USB4: features, release date, transfer speeds, and more – IGWIIKI


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The Universal Serial Bus, or USB connector has been a mainstay of a wide range of devices for years, though the actual port used and cable required could vary dramatically. USB4 is changing that by adopting many of the best features of Intel’s Thunderbolt 3 standard. USB4 is faster, better equipped, and perhaps even more standardized across the industry than every type of USB that came before it.


USB4 was announced in March 2019, with a rough outline of its features and capabilities, and since then we’ve gotten a few USB4-powered devices like docking stations and high data transfer cables. Although we’re sure there will be a large and vibrant USB4 ecosystem in the future, at the moment there are not a ton of products you can buy that use the new technology.

Of course, to take advantage of USB4 devices, you’ll need a computer that has USB4, and at the moment the only computers that support USB4 are modern Apple desktops and laptops, as well as some Intel-based laptops and desktop motherboards. Some devices won’t mention support for USB4 but will mention Thunderbolt 4. If a port supports Thunderbolt 4, that means it’s USB4, but not all USB4 ports are Thunderbolt 4 ports.

Although Ryzen 6000 mobile APUs support USB4, the firmware and software aren’t ready. However, AMD has released its first USB4 driver, which means those updates are probably coming very soon. Enabling USB4 on a Ryzen laptop requires the manufacturer to release a BIOS update and to also actually have physical USB4 ports on the laptop, so not every Ryzen 6000-based laptop will be receiving a USB4 update. Upcoming Ryzen 7000 desktop CPUs will also support USB4.


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The most immediate benefit of USB4 is how much faster it is than its predecessors. Where the USB 3.2 2×2 specification can only transfer data at up 20 Gbps (gigabits per second), USB4 is capable of up to 40 Gbps. That’s also four times the speed of the far more common USB 3.1 (3.2 gen. 2) and eight times as fast as USB 3.0 (3.2 gen. 1). However, not all USB4 devices will transfer data at 40 Gbps; some device manufacturers can opt for 20 Gbps transfer speeds instead. Still, 20 Gbps is twice as fast as USB 3.1, which is typically the fastest USB port you can find.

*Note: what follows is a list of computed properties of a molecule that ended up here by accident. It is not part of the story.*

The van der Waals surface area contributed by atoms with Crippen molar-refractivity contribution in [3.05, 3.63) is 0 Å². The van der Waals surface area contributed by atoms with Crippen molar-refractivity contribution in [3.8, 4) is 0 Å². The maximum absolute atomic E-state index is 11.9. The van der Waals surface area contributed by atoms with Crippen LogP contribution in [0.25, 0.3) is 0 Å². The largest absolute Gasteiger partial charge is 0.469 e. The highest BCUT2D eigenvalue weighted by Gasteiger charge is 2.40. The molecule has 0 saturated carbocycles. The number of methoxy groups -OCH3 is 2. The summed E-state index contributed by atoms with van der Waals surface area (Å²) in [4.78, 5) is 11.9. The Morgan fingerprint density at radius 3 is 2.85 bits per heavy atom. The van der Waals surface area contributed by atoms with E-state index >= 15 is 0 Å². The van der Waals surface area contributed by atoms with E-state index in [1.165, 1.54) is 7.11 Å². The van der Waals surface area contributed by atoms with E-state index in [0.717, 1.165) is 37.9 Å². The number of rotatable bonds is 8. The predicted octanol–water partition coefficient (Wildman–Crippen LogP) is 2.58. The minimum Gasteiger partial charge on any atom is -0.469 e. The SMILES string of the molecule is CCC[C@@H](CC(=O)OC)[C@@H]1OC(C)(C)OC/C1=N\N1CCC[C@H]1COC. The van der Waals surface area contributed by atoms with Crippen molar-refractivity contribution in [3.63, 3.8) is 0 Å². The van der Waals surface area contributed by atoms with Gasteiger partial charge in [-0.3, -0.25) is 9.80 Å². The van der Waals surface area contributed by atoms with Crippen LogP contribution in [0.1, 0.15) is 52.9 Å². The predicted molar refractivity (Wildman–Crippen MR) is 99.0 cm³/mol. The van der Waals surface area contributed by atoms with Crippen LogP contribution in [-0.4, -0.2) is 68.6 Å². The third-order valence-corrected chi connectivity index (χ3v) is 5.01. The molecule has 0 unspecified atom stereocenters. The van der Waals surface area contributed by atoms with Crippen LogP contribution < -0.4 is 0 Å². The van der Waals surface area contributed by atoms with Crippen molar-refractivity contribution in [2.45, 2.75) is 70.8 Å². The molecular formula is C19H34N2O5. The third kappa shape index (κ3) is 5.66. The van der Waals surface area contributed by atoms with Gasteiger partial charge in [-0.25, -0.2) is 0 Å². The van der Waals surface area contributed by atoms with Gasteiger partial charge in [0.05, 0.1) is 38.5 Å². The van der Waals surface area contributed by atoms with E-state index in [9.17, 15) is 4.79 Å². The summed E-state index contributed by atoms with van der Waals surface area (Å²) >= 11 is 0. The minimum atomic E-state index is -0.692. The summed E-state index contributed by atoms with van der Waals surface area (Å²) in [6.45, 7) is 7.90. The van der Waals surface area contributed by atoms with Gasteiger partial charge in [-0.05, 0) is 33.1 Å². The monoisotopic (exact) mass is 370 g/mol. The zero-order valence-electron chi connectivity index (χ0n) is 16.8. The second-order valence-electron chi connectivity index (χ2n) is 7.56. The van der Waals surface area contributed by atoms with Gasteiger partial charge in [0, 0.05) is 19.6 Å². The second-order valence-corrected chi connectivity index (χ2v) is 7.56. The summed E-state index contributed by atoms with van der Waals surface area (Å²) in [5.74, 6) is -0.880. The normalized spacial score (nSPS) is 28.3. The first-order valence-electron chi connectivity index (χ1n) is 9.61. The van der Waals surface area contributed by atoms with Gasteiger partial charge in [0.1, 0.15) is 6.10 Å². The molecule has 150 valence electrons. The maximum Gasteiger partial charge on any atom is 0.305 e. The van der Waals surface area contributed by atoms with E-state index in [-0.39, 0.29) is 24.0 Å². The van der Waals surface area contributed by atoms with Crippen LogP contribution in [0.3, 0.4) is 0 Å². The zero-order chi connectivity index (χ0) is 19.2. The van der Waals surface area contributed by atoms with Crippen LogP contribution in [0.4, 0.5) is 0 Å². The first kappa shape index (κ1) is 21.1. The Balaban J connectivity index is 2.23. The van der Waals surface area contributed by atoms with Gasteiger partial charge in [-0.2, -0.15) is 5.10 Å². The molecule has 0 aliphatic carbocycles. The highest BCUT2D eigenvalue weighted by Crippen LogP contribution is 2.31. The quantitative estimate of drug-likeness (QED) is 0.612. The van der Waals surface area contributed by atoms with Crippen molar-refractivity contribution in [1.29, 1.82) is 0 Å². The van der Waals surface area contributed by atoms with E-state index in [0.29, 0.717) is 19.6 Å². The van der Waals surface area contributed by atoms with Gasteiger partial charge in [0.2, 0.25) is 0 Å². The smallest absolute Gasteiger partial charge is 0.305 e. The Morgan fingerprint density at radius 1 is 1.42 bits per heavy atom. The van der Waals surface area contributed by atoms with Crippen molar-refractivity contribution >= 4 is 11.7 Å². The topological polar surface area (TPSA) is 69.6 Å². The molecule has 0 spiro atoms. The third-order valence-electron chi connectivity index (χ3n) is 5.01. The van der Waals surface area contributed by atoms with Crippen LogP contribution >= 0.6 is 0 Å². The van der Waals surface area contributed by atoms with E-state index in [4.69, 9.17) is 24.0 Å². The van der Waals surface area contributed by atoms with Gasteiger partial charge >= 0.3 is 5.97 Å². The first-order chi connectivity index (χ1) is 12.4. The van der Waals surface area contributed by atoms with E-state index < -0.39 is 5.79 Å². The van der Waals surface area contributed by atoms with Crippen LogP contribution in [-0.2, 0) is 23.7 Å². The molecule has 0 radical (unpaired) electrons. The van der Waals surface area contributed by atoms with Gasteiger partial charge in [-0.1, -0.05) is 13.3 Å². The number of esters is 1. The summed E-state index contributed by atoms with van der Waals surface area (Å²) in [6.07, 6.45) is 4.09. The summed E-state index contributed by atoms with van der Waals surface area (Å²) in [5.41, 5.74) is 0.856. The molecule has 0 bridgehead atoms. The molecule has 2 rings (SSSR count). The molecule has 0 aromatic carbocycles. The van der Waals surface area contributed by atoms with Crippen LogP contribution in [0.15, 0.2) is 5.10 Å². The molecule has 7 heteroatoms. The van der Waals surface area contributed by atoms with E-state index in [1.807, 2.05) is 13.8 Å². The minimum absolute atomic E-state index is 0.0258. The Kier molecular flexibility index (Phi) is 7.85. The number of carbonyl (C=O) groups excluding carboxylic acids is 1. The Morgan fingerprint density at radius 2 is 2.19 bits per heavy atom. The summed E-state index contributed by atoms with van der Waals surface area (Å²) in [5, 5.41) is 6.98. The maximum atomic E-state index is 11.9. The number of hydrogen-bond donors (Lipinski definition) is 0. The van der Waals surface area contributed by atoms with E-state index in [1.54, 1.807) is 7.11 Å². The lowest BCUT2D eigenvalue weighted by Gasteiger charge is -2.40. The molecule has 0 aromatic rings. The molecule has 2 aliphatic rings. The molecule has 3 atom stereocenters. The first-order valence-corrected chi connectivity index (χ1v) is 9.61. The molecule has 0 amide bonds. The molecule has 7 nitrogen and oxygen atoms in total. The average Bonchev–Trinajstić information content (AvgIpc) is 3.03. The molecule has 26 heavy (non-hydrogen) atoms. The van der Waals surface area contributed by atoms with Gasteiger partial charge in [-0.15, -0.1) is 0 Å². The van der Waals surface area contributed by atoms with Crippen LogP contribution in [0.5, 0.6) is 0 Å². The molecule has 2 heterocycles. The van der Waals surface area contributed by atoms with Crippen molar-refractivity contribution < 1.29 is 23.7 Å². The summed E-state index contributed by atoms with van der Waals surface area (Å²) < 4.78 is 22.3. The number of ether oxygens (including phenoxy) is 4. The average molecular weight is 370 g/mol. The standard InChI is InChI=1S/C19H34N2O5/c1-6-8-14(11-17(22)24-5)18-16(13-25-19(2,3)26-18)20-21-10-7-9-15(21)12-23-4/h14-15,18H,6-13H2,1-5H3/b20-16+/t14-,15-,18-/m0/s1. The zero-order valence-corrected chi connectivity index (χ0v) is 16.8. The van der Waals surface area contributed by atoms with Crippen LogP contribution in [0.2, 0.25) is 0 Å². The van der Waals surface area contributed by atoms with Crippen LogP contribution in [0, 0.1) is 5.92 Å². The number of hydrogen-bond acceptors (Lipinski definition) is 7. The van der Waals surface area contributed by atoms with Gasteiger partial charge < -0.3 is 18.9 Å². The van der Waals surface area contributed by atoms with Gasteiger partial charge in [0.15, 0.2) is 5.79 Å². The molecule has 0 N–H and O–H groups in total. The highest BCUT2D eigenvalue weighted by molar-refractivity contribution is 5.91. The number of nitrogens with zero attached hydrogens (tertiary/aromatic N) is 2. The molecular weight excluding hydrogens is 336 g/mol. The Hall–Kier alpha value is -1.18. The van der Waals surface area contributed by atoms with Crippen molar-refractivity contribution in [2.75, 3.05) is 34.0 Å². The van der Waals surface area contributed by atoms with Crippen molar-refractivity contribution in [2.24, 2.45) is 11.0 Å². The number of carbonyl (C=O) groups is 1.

The speed of USB4 also matches that of Thunderbolt 3 and 4, which is an important factor in the development and planned future for the USB standard.


USB4 is built around the USB-C connector and is entirely reversible — no more flipping back and forth like you had to do with USB-A cables. It can also offer charging and power delivery up to 100 watts, so USB4 is perfectly capable of charging your laptop, or powering your monitor.

That combination of high data throughput and power delivery means it can act as a singular cable for displays. It can handle two 4K displays or one 5K display over a single connector. It also has enough data throughput to connect external graphics cards to desktops and laptops.

USB4 is backward compatible with USB 3.x, 2.x, and 1.x devices. You might just need to change the cable you connect those devices with.

Although not a feature for USB4 itself, one of its greatest improvements could be greater standardization. The USB Implementers Forum (USB-IF), the group that manages the promotion and marketing of USB, hopes that it can use the new USB generation to make the standard more uniform across devices. With a singular connection type in USB-C, there won’t be a wide array of potential cables or ports. The USB-IF will also create a standard feature list which it will push manufacturers to support with USB4 devices. That will be a stipulation of certification, although it will not be mandatory, and as an open standard, USB4 can be implemented by any manufacturer in any fashion they choose.

The name of USB4 is a big improvement over the extremely confusing naming conventions of its predecessor, but it’s not as clear as it could be. For example, lots of devices with USB4 support don’t say “USB4” but instead “Thunderbolt 4” without mentioning that Thunderbolt 4 ports are also USB4 ports.

What about Thunderbolt?

USB4 is largely based on Thunderbolt 3, which is basically a special version of USB that has way more bandwidth than the normal version. Thunderbolt 3 (which has since been succeeded by Thunderbolt 4) was used in external SSDs, external GPUs, and docking stations because it provided direct access to four PCIe lanes. Without those lanes, external NVMe SSDs and eGPUs wouldn’t have worked.

But USB4 doesn’t have to perform as well as Thunderbolt 3; manufacturers are allowed to only offer 2 of those PCIe lanes or 20 Gbps, which means support for Thunderbolt 3 devices isn’t a given. Compared to Thunderbolt 4, USB4 is also missing dual monitor support, so even if your PC has the best possible USB4 port, it still won’t be quite as good as Thunderbolt.

As it stands, USB4 support doesn’t guarantee compatibility with high-end Thunderbolt devices. That doesn’t mean USB4 is useless, it just means you’ll have to read the fine print to see whether or not a computer with USB4 but not Thunderbolt has the capability to support a Thunderbolt-enabled device. Even if a Thunderbolt 3 device works on a 20 Gbps USB4 port, the performance will certainly be worse than usual.

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